Burma Star Association
Burma Star Association

Paul Adams' Memories

I started off my military career at the age of 13 in the Cadet Corps of the Royal Masonic School (Boarding). At age 16 I joined the Territorial Army in the London Rifle Brigade and on  September 1st, 1939 was called up to Wellington Barracks London. Now, aged 20 , in between marching up and down under a Guards Segeant Major, I spent some time filling sandbags. Contracted piles for which I was treated at St. George's Hospital which is now a 5 star hotel. While recuperating I walked around the barracks with a clip board and pencil and nobody asked what I was doing. It’s surprising what one can do with enough gall and get away with it.  


Later I was sent down to South East England, looking for Germans, and while there I used my rifle to shoot a low flying Dornier (flying pencil). I missed! But I needed something more comfortable, so I applied for a commission, and in 1941 was shipped to India. The trip took 50 days from Scotland to Bombay via Cape Town. We slept in hammocks. I was a PT instructor on board and for that suffered severe boils and landed in Bombay in a very ill condition.


From Bombay I went to Bangalore, where I took a 3 months course for a commission in the Royal Corps of Signals.  The first thing I had to do was to learn Urdu, which was quite easy in 3 months with a Munshi. In those days it didn’t' seem too difficult.


Still in1941 I was sent to Fort Sandeman on the NW frontier next to the Afghanistan border. We had a Brigadier who used to drink pink gin and one day he said to us "You know you'd better watch out for these bloody Russians attacking Afghanistan". That was about 40 years before it happened. We were using heliographs in those days.


In 1941 I got out of that area and came down to the fleshpots of Delhi where I was i/c Signals Office at GHQ. It was a very pleasant time for about a year. General Wavell's daughter was in the Cipher office. I thought I was on easy street until my bull terrier bit the Colonel's children, so my time was up. He said "Go east young man" so I left the dog with the cook sergeant.  The cook was a very good poker player and would play with the Americans for 3 ton truck loads of rations. The dog lived a good life.


Now I was in Calcutta, where I formed the 6th Indian Air Formation Signals. My uniform was brown even though I was attached to the RAF. It was a unit of 36 British and 64 Indian ranks and we had 16 Chevrolet 3 tonners and 3 Jeeps. After some training we went up through Silchar to Imphal.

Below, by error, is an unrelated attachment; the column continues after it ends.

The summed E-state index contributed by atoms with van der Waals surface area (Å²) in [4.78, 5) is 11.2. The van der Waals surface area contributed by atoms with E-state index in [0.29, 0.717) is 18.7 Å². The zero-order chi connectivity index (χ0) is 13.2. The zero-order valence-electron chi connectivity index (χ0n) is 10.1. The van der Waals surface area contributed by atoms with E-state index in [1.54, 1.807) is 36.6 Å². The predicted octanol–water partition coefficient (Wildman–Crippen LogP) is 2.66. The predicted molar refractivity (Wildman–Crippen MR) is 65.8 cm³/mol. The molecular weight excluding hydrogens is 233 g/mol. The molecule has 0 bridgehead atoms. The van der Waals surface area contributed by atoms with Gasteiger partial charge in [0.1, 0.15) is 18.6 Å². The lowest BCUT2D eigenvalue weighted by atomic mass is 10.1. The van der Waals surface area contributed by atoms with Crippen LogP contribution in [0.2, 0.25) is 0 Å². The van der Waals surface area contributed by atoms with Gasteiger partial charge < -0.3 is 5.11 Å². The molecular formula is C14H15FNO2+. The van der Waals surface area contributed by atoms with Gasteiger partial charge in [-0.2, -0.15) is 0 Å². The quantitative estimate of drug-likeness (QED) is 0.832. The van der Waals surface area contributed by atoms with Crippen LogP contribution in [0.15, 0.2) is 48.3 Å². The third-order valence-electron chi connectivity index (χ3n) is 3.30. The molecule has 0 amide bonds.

(Just a short, side story here. We had IOR's (Indian Other Ranks) driving these 3 tonners and all of a sudden I come up from the rear to find one guy sitting on his bed roll looking at his truck down in the ravine, so we lose half the rations).


The siege was on in Imphal, but we got in, and stayed I suppose for 2 or 3 months. My memory is hazy at this time so I'll just bring out some highlights of what went on. Somewhere about this time we changed from motor transport to16 mules and 3 horses. I'd never ridden a horse before, but soon learnt. From there we broke out of Imphal and went south with the advance through Burma. I got as far as Meiktila. Our job was to go in as soon as an airfield was captured and lay land lines to the rear. Also to lay lines around the perimeter of the airport for local communications. I remember we used to get a ration of 1 bottle of rye (Canadian Club) plus 3 bottles of beer a month. But because the Indians didn't drink the rum ration and didn’t eat meat, both these extra rations were a bonus


One way of laying lines was in a DC3 trailing 5 mile reels of wire, baled out from the side door at about 200 feet, onto the trees below. We did often use proper land line, like copper wire and metal poles but I can’t remember where.


Two memorable things happened in that period of time. The IOR's got upset for having to build roads, to carry the trucks, which carried the poles etc. So they mutinied and put cold chisels through the truck’s batteries. They were put on a 242 and the penalty was that their pay was docked. Not that they got that much!


Another interesting time of the trip was when my VCO Jemadar sahib. He was a  Pathan about 6ft 6in, who was extremely loyal to me, tried one night to bugger one of the sepoys. Fortunately, this sepoy kept a knife under his pillow and stuck it in the belly of the Jemadar. The VCO died and the sepoy was charged with murder. Then I had to defend him at a court martial. It was carried out completely in Urdu , but by then I was quite fluent, although I've forgotten most of it now. He got a 3 months term so I was happy for him.


Another incident was when a DC3 took off at the extreme end of the runway, only just making it. I was in the control tower when the pilot came on the RT and said " OK Jesus, I'll take over now". He circled, then landed and was amazed to find that the IOR's had loaded the plane twice!


Having got as far as Meiktila I was told "Mr. Adams you have done your 4 years, do you want to stay or go home?  I replied, "Don't ask a silly question". So out I came. Back to Bombay, up through the Suez, where they gave us one bottle of beer because it was then VE day.


Arriving back in England I met Connie, my wife to be, in Kent, where she was the Signals Officer in charge. Not knowing what I was going to do with my life I signed on for a further 6 months and went to Germany with the Occupation forces. There was free wine and champagne every night. My mess bill was paid for with three packets of cigarettes which were worth a fortune.


So here we are, and still able to tell the tale.

When you go home

tell them of us and say,

For your tomorrow,

we gave our today

Lt Gen Slim at Fort Dufferin, Mandalay, in March 1945 Lt Gen Slim at Fort Dufferin, Mandalay, in March 1945
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